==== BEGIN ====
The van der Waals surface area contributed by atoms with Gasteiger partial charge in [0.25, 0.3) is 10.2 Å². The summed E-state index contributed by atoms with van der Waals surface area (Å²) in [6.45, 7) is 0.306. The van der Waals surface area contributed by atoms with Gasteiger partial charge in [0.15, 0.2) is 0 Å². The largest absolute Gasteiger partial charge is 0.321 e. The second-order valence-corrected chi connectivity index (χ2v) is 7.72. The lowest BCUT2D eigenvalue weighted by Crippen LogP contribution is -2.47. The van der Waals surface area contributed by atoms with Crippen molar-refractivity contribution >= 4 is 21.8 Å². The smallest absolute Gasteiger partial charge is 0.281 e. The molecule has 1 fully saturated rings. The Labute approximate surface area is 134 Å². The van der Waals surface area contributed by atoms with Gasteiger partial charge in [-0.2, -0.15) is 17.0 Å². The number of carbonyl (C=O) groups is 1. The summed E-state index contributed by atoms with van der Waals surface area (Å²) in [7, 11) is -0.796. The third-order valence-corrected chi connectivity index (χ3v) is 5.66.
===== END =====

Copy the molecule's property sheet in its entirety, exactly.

The van der Waals surface area contributed by atoms with Gasteiger partial charge in [0.25, 0.3) is 10.2 Å². The summed E-state index contributed by atoms with van der Waals surface area (Å²) in [6.45, 7) is 0.306. The van der Waals surface area contributed by atoms with Gasteiger partial charge in [0.15, 0.2) is 0 Å². The largest absolute Gasteiger partial charge is 0.321 e. The second-order valence-corrected chi connectivity index (χ2v) is 7.72. The lowest BCUT2D eigenvalue weighted by Crippen LogP contribution is -2.47. The van der Waals surface area contributed by atoms with Crippen molar-refractivity contribution >= 4 is 21.8 Å². The smallest absolute Gasteiger partial charge is 0.281 e. The molecule has 1 fully saturated rings. The Labute approximate surface area is 134 Å². The van der Waals surface area contributed by atoms with Gasteiger partial charge in [-0.2, -0.15) is 17.0 Å². The number of carbonyl (C=O) groups is 1. The summed E-state index contributed by atoms with van der Waals surface area (Å²) in [7, 11) is -0.796. The third-order valence-corrected chi connectivity index (χ3v) is 5.66.